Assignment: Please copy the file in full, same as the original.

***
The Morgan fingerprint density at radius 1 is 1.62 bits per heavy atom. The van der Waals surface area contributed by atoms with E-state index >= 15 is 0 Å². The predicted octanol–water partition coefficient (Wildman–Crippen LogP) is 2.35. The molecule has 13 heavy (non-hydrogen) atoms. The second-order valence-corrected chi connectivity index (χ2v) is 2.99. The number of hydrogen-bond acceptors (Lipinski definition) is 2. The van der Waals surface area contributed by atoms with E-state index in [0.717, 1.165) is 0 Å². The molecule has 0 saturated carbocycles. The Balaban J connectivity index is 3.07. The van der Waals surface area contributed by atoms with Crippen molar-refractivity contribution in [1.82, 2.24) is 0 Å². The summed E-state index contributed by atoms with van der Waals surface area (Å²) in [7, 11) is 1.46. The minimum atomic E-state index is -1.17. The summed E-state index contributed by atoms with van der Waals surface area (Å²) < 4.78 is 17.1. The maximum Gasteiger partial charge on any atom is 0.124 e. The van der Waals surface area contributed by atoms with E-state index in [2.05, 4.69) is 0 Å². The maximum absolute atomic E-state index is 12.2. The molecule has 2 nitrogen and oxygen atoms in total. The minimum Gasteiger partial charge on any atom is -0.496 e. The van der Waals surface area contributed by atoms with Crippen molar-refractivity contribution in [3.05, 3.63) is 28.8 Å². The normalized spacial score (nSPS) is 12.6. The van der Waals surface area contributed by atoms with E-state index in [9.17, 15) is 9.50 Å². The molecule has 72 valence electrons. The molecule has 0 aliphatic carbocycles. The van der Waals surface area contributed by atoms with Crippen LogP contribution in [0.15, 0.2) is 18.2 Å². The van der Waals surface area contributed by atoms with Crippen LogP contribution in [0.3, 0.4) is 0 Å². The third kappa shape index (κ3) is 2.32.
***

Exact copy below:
The Morgan fingerprint density at radius 1 is 1.62 bits per heavy atom. The van der Waals surface area contributed by atoms with E-state index >= 15 is 0 Å². The predicted octanol–water partition coefficient (Wildman–Crippen LogP) is 2.35. The molecule has 13 heavy (non-hydrogen) atoms. The second-order valence-corrected chi connectivity index (χ2v) is 2.99. The number of hydrogen-bond acceptors (Lipinski definition) is 2. The van der Waals surface area contributed by atoms with E-state index in [0.717, 1.165) is 0 Å². The molecule has 0 saturated carbocycles. The Balaban J connectivity index is 3.07. The van der Waals surface area contributed by atoms with Crippen molar-refractivity contribution in [1.82, 2.24) is 0 Å². The summed E-state index contributed by atoms with van der Waals surface area (Å²) in [7, 11) is 1.46. The minimum atomic E-state index is -1.17. The summed E-state index contributed by atoms with van der Waals surface area (Å²) < 4.78 is 17.1. The maximum Gasteiger partial charge on any atom is 0.124 e. The van der Waals surface area contributed by atoms with E-state index in [2.05, 4.69) is 0 Å². The maximum absolute atomic E-state index is 12.2. The molecule has 2 nitrogen and oxygen atoms in total. The minimum Gasteiger partial charge on any atom is -0.496 e. The van der Waals surface area contributed by atoms with Crippen molar-refractivity contribution in [3.05, 3.63) is 28.8 Å². The normalized spacial score (nSPS) is 12.6. The van der Waals surface area contributed by atoms with E-state index in [9.17, 15) is 9.50 Å². The molecule has 72 valence electrons. The molecule has 0 aliphatic carbocycles. The van der Waals surface area contributed by atoms with Crippen LogP contribution in [0.15, 0.2) is 18.2 Å². The van der Waals surface area contributed by atoms with Crippen LogP contribution in [0.3, 0.4) is 0 Å². The third kappa shape index (κ3) is 2.32.